My textbook contains the following sentence

(Regardless of whether you participate or not, kindly make sure to RSVP by postcard.)

as an example of the expression 名詞+にかかわらず. While I get the whole sentence and the にかかわらず, I'm having trouble understanding this usage of しない. I know しない

  • as the ない形 of する
  • as in 市内 (within the city)
  • as in 竹刀 (bamboo sword)

but none of these three seem to make sense, and the first one isn't even a 名詞.

Could someone please explain しない in this context and the general pattern of how/when to use it?



It's the negative of する、しない. The point missing in the textbook is that this pattern is either 'noun + にかかわらず' or 'verb + opposite verb + にかかわらず', e.g.

  • するしないにかかわらず
  • 来る来ないにかかわらず
  • etc.

See also Is "V Vないにかかわらず" grammatical? and http://en.wikibooks.org/wiki/JLPT_Guide/JLPT_N2_Grammar (search for "にかかわらず").


This しない is simply the negative of する; "don't do". The 参加するしない part of the sentence means, regardless (~にかかわらず) of if you participate (参加する) or if you don't participate (参加しない).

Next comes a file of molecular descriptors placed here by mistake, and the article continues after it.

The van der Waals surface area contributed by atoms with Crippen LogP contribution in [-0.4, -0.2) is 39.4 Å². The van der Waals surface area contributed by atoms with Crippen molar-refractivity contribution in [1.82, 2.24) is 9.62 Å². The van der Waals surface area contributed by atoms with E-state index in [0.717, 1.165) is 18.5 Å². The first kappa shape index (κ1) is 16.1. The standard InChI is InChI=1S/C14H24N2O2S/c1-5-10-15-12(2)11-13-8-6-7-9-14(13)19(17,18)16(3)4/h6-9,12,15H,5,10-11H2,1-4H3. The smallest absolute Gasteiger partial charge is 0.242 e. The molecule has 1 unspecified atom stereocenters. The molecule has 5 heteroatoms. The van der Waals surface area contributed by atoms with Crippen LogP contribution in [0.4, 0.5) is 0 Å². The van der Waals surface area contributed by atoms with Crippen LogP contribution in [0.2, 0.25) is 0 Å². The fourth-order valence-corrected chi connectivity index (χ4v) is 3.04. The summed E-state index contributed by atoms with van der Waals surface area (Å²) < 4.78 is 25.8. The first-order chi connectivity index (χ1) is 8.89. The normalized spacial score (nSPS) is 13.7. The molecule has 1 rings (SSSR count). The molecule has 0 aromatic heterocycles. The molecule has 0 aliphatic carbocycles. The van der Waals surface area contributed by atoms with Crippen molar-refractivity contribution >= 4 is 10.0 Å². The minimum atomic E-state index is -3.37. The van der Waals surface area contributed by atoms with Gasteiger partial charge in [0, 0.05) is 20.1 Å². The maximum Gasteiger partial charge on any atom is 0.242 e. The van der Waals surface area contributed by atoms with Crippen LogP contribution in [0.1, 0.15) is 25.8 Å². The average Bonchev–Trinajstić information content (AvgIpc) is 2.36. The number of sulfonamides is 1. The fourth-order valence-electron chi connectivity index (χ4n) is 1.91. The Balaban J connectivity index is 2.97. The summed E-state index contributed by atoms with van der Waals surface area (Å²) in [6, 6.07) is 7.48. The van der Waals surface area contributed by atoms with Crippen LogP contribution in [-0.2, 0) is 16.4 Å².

With this form for "regardless of" (~にかかわらず; also could be ~を問わず), if often takes contrasting or "opposite" ideas. So the 参加するしない is a compact way to list the two choices of participating or not. I think it would also be grammatically correct to say 参加するかしないかにかからわず, but I'm not 100% certain on that.

  • Thanks, but I'm still confused why this is given explicitly to illustrate 'noun + にかかわらず'. How can a verbform be a noun?
    – Tobias
    May 18 '13 at 18:19
  • Clearly it's not limited to nouns. I can only say that sometimes textbooks do things like that, that make you scratch your head.
    – istrasci
    May 18 '13 at 18:27

Your Answer

By clicking “Post Your Answer”, you agree to our terms of service, privacy policy and cookie policy

Not the answer you're looking for? Browse other questions tagged or ask your own question.